Feet Skin

When we talk about beauty care we often tend to forget one aspect of our body - our feet. Most people though happen to judge how you take care of yourself by looking at your feet.

In winter it could be disguised by the footwear (I think, you would agree, shoes can tell you a lot about the person who wears them), in summer you have but no choice to spend more time and care on your feet.

It is unfair how we treat our feet skin sometimes. The feet carry the weight of our entire body and often are one of the most abused and least cared parts of our body. Overall, everyone wants to have beautiful and healthy feet.

Foot care is an essential part of the hygiene regimen. You might not believe, but skin on our feet is very delicate. To have beautiful skin, you have to take care of the skin on your feet, and on a regular basis.

Foot care routine is not so time consuming and quite simple to follow.

Here, below are some tips on how to take care of your feet skin, which you can find useful and easy enough to practice on a weekly basis or more often.

• The first step is the preparation of the skin of your feet for the treatment. One should remove hard skin to start with. In order to remove dead foot skin, you may have to use a pumice stone or apply a special cream on the appropriate areas. But before doing it, you will have to soak your feet in a bowl of slightly hot water to soften the tough dead skin. Then you could scrub the dead skin much more easily. You could use a foot file for rubbing the skin off, do it gently, and then rinse off the flaky residue.

• After scrubbing soak your feet for about 10-15 minutes in a bowl of warm water. It is always a good idea to add some mineral salts, essential oils into the water. Palm sea salts (or mineral slats) with a few drops of lavender essential oils, for example, relieve the aches and reduce the swelling.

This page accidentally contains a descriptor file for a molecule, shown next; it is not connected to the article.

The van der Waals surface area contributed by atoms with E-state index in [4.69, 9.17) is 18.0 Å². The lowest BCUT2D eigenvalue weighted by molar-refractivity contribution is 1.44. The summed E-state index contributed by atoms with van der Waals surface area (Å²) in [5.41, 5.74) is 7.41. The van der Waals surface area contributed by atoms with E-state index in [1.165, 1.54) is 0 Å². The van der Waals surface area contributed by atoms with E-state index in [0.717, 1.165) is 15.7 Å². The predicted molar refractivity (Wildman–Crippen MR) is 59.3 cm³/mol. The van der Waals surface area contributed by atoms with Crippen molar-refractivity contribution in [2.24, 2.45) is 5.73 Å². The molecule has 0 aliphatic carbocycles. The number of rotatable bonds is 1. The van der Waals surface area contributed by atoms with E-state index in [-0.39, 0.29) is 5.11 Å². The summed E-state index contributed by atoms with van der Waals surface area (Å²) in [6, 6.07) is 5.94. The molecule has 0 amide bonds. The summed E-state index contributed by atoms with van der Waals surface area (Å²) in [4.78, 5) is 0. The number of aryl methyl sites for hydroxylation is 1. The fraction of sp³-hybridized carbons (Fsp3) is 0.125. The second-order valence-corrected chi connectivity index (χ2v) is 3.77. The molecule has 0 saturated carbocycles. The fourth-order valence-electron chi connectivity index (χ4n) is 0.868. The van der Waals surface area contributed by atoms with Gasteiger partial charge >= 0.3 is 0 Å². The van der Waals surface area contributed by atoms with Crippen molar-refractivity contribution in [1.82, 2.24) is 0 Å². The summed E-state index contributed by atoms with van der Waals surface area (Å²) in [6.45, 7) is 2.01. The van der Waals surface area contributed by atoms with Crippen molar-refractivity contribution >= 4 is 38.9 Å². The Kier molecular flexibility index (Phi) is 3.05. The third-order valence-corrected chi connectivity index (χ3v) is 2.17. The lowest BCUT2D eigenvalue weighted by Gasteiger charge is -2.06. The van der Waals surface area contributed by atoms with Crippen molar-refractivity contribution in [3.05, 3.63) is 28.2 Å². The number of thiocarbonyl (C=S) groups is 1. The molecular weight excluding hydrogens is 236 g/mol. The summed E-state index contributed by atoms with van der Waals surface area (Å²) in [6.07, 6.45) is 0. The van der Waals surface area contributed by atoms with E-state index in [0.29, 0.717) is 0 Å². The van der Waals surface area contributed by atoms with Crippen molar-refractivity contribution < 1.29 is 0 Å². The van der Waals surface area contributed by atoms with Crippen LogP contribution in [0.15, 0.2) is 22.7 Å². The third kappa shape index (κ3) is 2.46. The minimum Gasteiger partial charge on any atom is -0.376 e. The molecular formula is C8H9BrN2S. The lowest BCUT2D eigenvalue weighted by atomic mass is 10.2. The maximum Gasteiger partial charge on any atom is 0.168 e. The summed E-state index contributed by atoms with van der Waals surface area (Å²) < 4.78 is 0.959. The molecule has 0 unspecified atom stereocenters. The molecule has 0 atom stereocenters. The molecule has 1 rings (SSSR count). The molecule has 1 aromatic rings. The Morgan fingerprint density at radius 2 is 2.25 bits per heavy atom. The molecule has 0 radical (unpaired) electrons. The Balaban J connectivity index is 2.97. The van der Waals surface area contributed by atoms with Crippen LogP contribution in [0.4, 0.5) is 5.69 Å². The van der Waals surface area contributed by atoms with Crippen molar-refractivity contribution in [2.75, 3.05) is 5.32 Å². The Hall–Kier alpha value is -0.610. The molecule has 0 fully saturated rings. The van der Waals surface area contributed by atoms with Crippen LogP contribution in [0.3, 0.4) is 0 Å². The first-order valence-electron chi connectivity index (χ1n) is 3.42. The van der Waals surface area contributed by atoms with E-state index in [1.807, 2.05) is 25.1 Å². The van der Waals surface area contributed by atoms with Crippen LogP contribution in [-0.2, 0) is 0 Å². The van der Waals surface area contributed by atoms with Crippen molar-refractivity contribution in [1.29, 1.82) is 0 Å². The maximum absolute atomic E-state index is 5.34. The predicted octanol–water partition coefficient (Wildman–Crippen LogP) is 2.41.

• When you finish the soaking procedure, dry your feet thoroughly, especially between your toes. Trim the nails of your toes by cutting straight across the tip and then shape the corners with an emery board.

• Treat your feet with a rich foot skin cream by massaging it gently. Put your hands on either side of your foot and firmly pressing with your thumbs the upper part of the foot start move you thumbs outwards.

• To remove any stiffness in the ankle, gently massage the anklebone in a circular motion.

• Remove extra cream left from your nails.

If you wish to apply nail vanish:

• Place cotton wool tufts in between you toes in order to keep them apart

• Firstly, apply a base coat of nail polish and then a second coat if required. When one applies nail polish, one should begin from the middle of the nail with one quick stroke and then continue applying the polish working outwards.

• You better give it half an hour before putting your shoes on.

Feet skin problems

Dry feet.

If the body cannot perspire properly in order to control the heat flow, a person may become a victim of dry skin, the condition, which is known as hypohidrosis. Dry skin can lead to other skin related complains, such as fissures- cracks in the skin. It could be quite painful.

Dry, cracked feet, known as xerosis, is a condition that takes place mostly on the bottom and outside edges of the heels of the feet. Sometimes cracks can be rather deep, but difficult to notice because of the dry skin building up around them. Apart from inconvenience and pain, cracks could also provide an entry for bacteria to cause infection. Some people get affected by dry skin more often than the others, but almost everyone experiences foot cracks on their heels and soles at some point in their lives.

This condition occurs because body is unable to provide natural oils and moisture to those affected areas, and skin doesn’t have enough capacity to retain that precious moisture.

There could be a number of causes to this condition, such as:

• Poor eating habits

• Insufficient water intake

• Inactive sweat glands

• Detergent/harsh chemicals based soaps

• Obesity

• Long periods of standing

• wearing open backed shoes and sandals for long period of time

• Aging

If you neglect and don’t treat your cracks, they may deepen to the extent that the dermis layer of the skin gets affected. Your feet would become extremely sore, making walking and even standing very painful. Deep cracks may bleed and become infected, which could end up in more serious feet problems. People with diabetics and impaired vascular sufficiency will have to be treated be a doctor in these cases.